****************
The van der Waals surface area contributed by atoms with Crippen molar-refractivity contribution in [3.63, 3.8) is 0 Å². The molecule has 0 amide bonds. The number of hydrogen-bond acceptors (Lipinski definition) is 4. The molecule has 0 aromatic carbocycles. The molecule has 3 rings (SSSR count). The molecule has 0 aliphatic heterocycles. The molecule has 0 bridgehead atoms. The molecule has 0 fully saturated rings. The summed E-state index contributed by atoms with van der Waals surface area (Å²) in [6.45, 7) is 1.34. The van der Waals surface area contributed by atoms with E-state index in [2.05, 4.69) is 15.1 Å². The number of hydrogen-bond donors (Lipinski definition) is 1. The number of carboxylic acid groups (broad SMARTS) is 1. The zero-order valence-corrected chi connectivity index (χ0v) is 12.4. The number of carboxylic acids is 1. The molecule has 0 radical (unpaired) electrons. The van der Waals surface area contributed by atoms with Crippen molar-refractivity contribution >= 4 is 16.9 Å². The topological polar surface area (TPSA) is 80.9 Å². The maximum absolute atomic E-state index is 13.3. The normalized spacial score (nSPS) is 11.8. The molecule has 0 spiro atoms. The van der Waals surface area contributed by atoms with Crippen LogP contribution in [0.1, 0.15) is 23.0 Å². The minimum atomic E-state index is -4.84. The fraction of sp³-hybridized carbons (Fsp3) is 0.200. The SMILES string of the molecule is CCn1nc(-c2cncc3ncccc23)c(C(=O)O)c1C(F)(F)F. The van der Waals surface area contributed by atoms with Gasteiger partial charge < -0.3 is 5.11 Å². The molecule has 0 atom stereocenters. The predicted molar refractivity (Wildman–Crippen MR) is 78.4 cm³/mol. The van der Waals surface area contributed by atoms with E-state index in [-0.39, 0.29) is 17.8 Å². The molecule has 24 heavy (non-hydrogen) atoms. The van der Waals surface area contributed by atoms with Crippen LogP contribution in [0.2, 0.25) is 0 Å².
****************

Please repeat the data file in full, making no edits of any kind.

The van der Waals surface area contributed by atoms with Crippen molar-refractivity contribution in [3.63, 3.8) is 0 Å². The molecule has 0 amide bonds. The number of hydrogen-bond acceptors (Lipinski definition) is 4. The molecule has 0 aromatic carbocycles. The molecule has 3 rings (SSSR count). The molecule has 0 aliphatic heterocycles. The molecule has 0 bridgehead atoms. The molecule has 0 fully saturated rings. The summed E-state index contributed by atoms with van der Waals surface area (Å²) in [6.45, 7) is 1.34. The van der Waals surface area contributed by atoms with E-state index in [2.05, 4.69) is 15.1 Å². The number of hydrogen-bond donors (Lipinski definition) is 1. The number of carboxylic acid groups (broad SMARTS) is 1. The zero-order valence-corrected chi connectivity index (χ0v) is 12.4. The number of carboxylic acids is 1. The molecule has 0 radical (unpaired) electrons. The van der Waals surface area contributed by atoms with Crippen molar-refractivity contribution >= 4 is 16.9 Å². The topological polar surface area (TPSA) is 80.9 Å². The maximum absolute atomic E-state index is 13.3. The normalized spacial score (nSPS) is 11.8. The molecule has 0 spiro atoms. The van der Waals surface area contributed by atoms with Crippen LogP contribution in [0.1, 0.15) is 23.0 Å². The minimum atomic E-state index is -4.84. The fraction of sp³-hybridized carbons (Fsp3) is 0.200. The SMILES string of the molecule is CCn1nc(-c2cncc3ncccc23)c(C(=O)O)c1C(F)(F)F. The van der Waals surface area contributed by atoms with Gasteiger partial charge < -0.3 is 5.11 Å². The molecule has 0 atom stereocenters. The predicted molar refractivity (Wildman–Crippen MR) is 78.4 cm³/mol. The van der Waals surface area contributed by atoms with E-state index in [-0.39, 0.29) is 17.8 Å². The molecule has 24 heavy (non-hydrogen) atoms. The van der Waals surface area contributed by atoms with Crippen LogP contribution in [0.2, 0.25) is 0 Å².